Thursday, July 24, 2014

Customizing the UNIX User Environment - Part 2 - Customizing X - Part 1

Customizing the UNIX User Environment

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Customizing X

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In UNIX systems, the X Window System - also called X - controls the interaction between the GUI display and the programs and applications that use it. The most popular and widespread of the X window System is XFree86

 

X architecture

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The X Window System uses a client-server architecture. The X server process runs on the computer that is displaying the GUI. This is usually a terminal or workstation.

 

The X client process runs on the computer that runs the application that suppies data to the GUI. This can be the same computer that displays the GUI, but it can also be a remote computer such as a network server.

 

Because X client applications can run on central network servers, you can implement networks where the terminal computers are very simple. X terminals need to have enough RAM and disk space to run the UNIX kernel and the X server procecss, but they dont need disk space for applications. They need a network card to communicate with servers, but they dont necessarily need a modem

 

Simple terminals that run only the kernel and X are called as X terminals. They function only as display terminals, with all application processing taking place on the server.

 

Although X hanfles the interaction between the GUI and the programs that display in it, X doesn't control the way windows look and behave.

The function is taken care of by window managers. These are programs that run on X servers. They rely on X for their interaction with the Kernel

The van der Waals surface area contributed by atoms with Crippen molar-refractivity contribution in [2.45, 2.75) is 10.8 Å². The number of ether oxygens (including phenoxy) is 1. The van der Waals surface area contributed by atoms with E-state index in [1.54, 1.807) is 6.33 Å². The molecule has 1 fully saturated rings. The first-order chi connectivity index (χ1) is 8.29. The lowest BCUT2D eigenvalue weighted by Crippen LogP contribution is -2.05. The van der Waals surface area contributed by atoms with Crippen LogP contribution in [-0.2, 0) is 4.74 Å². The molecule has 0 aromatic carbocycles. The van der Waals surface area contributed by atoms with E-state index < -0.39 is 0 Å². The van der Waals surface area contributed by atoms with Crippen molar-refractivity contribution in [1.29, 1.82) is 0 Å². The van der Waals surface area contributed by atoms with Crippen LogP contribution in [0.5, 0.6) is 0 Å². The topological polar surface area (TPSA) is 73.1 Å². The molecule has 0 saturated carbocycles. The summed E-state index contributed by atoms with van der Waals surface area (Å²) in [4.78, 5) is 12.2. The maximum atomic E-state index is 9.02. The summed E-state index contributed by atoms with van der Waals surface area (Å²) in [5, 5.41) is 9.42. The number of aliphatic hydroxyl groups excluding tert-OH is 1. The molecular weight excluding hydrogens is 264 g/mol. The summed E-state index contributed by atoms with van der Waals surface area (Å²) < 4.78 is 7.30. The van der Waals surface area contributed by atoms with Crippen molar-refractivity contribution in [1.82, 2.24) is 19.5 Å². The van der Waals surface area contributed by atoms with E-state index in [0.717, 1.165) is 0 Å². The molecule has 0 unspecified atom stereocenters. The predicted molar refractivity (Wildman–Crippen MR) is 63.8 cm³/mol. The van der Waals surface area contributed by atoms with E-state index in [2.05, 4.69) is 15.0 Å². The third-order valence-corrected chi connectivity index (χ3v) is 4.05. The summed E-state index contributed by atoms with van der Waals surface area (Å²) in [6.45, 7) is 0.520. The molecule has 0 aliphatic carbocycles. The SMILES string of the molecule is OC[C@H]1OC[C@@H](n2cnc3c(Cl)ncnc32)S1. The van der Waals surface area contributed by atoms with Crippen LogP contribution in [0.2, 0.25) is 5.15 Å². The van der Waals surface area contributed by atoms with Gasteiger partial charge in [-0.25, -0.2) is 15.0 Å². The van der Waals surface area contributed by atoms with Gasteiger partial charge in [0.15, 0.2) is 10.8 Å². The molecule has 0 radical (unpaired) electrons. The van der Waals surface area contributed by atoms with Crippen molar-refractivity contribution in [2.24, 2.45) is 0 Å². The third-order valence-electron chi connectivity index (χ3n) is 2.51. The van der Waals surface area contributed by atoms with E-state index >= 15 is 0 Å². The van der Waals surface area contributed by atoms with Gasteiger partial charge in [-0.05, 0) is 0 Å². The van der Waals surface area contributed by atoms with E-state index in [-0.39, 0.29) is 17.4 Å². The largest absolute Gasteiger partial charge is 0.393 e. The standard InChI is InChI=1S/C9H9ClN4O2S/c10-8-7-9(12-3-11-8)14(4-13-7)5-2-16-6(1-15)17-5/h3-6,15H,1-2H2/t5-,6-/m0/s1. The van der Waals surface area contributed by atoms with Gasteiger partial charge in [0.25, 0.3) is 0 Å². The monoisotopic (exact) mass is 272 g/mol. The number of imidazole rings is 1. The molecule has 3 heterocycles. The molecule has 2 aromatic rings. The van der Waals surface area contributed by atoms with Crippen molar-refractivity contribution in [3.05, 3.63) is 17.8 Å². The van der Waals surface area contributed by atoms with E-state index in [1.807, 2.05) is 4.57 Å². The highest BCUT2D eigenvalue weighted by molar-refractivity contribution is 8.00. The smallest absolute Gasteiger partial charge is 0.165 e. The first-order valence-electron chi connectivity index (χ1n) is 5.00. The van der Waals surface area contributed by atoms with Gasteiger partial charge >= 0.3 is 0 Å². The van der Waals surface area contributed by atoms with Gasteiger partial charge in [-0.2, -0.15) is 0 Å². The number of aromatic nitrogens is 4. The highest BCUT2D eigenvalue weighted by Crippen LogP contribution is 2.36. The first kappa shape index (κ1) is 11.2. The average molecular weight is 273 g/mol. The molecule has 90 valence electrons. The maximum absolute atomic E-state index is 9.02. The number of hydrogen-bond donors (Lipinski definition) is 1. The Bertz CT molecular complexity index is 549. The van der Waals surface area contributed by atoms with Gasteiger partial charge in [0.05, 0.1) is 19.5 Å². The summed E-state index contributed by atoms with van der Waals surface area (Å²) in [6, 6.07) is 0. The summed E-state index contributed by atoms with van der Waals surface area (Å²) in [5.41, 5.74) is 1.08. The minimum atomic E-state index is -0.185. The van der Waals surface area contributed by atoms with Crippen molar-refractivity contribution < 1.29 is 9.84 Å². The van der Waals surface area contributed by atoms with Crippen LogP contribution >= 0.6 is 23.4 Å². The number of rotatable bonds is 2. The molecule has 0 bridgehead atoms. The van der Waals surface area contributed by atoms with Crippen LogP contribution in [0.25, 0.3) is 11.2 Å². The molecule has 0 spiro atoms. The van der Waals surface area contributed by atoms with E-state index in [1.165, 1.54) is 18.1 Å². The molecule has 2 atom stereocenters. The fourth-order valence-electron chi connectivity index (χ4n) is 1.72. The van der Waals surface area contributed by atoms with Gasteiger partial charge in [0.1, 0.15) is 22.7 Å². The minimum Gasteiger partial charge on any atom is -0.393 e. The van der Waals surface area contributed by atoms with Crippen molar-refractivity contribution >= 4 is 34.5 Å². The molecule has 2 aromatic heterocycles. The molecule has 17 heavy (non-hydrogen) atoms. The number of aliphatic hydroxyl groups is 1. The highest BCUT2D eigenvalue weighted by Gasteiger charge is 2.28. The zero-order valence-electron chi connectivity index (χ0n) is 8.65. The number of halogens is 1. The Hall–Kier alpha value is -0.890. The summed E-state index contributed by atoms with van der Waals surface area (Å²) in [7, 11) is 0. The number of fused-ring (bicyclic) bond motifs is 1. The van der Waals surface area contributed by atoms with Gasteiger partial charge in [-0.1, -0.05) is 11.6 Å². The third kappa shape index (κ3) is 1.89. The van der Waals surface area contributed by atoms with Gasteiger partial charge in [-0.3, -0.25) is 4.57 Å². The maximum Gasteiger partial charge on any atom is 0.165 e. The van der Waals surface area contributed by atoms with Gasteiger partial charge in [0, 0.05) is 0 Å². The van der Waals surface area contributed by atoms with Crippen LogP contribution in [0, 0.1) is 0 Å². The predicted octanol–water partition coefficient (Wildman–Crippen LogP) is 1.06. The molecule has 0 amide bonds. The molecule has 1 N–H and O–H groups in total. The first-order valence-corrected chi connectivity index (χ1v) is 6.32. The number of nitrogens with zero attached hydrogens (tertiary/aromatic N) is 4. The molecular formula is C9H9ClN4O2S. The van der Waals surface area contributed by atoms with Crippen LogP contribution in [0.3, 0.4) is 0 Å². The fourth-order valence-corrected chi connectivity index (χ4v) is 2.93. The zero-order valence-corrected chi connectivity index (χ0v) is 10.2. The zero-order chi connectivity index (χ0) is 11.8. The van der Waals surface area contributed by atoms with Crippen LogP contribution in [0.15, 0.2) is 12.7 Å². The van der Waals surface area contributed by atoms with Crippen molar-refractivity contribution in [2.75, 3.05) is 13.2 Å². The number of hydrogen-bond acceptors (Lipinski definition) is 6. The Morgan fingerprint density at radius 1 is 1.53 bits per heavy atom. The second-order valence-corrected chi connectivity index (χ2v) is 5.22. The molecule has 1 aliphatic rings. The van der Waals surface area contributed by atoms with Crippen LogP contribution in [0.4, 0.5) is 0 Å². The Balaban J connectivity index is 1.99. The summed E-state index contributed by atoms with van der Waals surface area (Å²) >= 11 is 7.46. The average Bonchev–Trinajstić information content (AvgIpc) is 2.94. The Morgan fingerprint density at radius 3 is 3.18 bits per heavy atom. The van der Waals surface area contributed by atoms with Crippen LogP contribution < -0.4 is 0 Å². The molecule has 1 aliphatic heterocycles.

The window manager determines the way window look on screen and the kind of controls - such as close and maximize buttons - that they have.

The window manager also controls the way users can move windows and alternate the focus between them.

 

There are many window managers for X, including Sawfish and Blackbox. Each window manager imarts its own look and feel to the GUI

 

The look and feel of a window manager depends on the set of GUI controls - or widgets - that it includes. Widgets are elements like buttons and drop-down lists. Each window manager has a different set of widgets

 

Because the UNIX GUI is made up of the X server process, a window manager, and usually a desktop environment, it requires much more processing and system resources than a command-line shell.

 

X is well suited to end-user computers like home PCs and office workstations. It shouldn't be used on busy servers like database and web servers because it uses system resources and slows down the server's vital operations.

 

A UNIX GUI can be comprised of an X server process, a window manager, and a desktop environment.

 

The X Window System also called X running on a computer are resource intensive, so you shouldn't use them on busy servers.

 

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